Halifax singer says video pushed her to reflect on boundaries of sexual identity
Singer Ria Mae talks about her upcoming album and the Juno-nominated single "Clothes Off," in Toronto on Monday, May 30, 2016. (THE CANADIAN PRESS/Eduardo Lima)
TORONTO -- Pop singer Ria Mae never considered herself an LGBTQ activist, but a recent music video shoot for the song "Gold" pushed the Halifax native to reflect on the boundaries of her own identity.
It began when a director pitched Mae the idea of playing a fictionalized version of herself caught in a passionate but troubled romance with another woman.
"I loved the story so much," Mae says. "The only thing I was worried about was the relationship."
She knew portraying a lesbian could potentially pigeonhole her music career, but Mae paused to question why she was so worried about putting her sexual orientation on the radar.
"I had this gut feeling, like, 'Shut up. It's good, and it's important."'
So Mae agreed to the storyline for "Gold," a rare example of a music video where a lesbian relationship doesn't exist solely for the titillation of straight men.
Getting the gay-positive video made was relatively easy, but the experience was an anomaly, even in today's music industry.
"Gold" director Alon Isocianu says this wasn't the first time he'd proposed a same-sex relationship for one of his videos, but it was the only instance that he felt practically no resistance.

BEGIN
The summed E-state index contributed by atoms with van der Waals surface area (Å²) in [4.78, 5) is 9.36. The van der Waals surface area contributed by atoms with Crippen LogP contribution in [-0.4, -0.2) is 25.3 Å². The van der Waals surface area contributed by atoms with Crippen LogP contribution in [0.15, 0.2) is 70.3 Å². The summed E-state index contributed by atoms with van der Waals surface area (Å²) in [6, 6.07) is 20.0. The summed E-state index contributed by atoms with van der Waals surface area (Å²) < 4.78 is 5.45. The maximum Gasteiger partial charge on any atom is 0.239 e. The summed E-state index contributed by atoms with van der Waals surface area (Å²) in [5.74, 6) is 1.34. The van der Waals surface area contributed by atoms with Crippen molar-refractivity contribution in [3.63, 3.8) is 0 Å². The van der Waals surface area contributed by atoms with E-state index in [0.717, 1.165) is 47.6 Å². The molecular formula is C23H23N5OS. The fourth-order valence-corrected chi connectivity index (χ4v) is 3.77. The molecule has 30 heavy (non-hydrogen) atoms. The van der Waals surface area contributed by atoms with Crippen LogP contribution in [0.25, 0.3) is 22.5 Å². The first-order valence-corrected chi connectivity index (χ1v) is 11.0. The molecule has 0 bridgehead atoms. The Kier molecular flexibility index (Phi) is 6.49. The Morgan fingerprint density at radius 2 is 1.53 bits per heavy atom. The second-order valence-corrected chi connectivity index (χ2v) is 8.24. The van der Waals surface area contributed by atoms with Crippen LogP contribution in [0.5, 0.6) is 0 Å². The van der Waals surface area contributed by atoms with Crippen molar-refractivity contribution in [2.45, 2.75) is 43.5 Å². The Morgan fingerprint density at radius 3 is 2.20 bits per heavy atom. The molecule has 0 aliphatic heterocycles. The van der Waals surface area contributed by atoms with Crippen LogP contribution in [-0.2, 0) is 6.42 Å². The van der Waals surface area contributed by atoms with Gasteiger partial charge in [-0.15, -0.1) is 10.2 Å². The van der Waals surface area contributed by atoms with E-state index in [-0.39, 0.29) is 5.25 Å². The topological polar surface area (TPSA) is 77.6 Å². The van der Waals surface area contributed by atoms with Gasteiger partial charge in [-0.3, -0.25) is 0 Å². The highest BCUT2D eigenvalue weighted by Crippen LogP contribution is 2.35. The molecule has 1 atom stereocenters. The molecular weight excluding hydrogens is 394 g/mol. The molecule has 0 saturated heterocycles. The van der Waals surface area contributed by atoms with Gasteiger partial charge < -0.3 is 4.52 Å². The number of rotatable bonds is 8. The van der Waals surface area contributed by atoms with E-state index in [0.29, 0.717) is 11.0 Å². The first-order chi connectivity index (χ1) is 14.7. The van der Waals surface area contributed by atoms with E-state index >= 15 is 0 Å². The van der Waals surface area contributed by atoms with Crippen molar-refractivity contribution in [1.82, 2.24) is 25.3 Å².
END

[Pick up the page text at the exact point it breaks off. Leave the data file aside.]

"It's happened for years where I would pitch a video that had a same-sex couple and the record labels were like, 'We love all these scenes, but can you make that scene between the two high school kids a boy and a girl?"' he says.
Isocianu, who has worked with Kelly Clarkson and Pentatonix, thinks executives sometimes don't want to "open that can of worms" with an artist, or risk making a video where the song is overshadowed by the sexual orientation of its characters.
"It always blew my mind that would be an issue," he says.
"If I had a black character and somebody was like, 'Can we just make him white?' it would be a weird conversation to have."
In recent weeks, mainstream attention on LGBTQ issues has intensified, motivated partly by the Orlando gay nightclub shootings and June being Pride Month.
While music videos may seem like a minuscule concern in the bigger picture, they can play an important role for young LGBTQ people who -- like many minority groups -- are still searching for adequate representation in mainstream media.
"Pop music itself was, for many young people trapped at home in suburbia, all they had," says Mark Simpson, a British author and critic of pop culture trends, reflecting on the era when MTV and Much Music ruled the airwaves.
"(It was) their only escape and their only connection."
Rewind to the 1980s and most gay characters in music videos were either part of tragic stories, like Bronski Beat's "Smalltown Boy," or subjects of overt sexual repression like in the Pet Shop Boys' "Domino Dancing."
By the 1990s, some headway was being made as singers like k.d. lang and George Michael came out in their public lives.
Music videos took some time to catch up, however, and through the end of the decade representation stalled on novelty acts like Russian duo T.a.t.u., two sexually ambiguous women marketed as lesbians to attract controversy.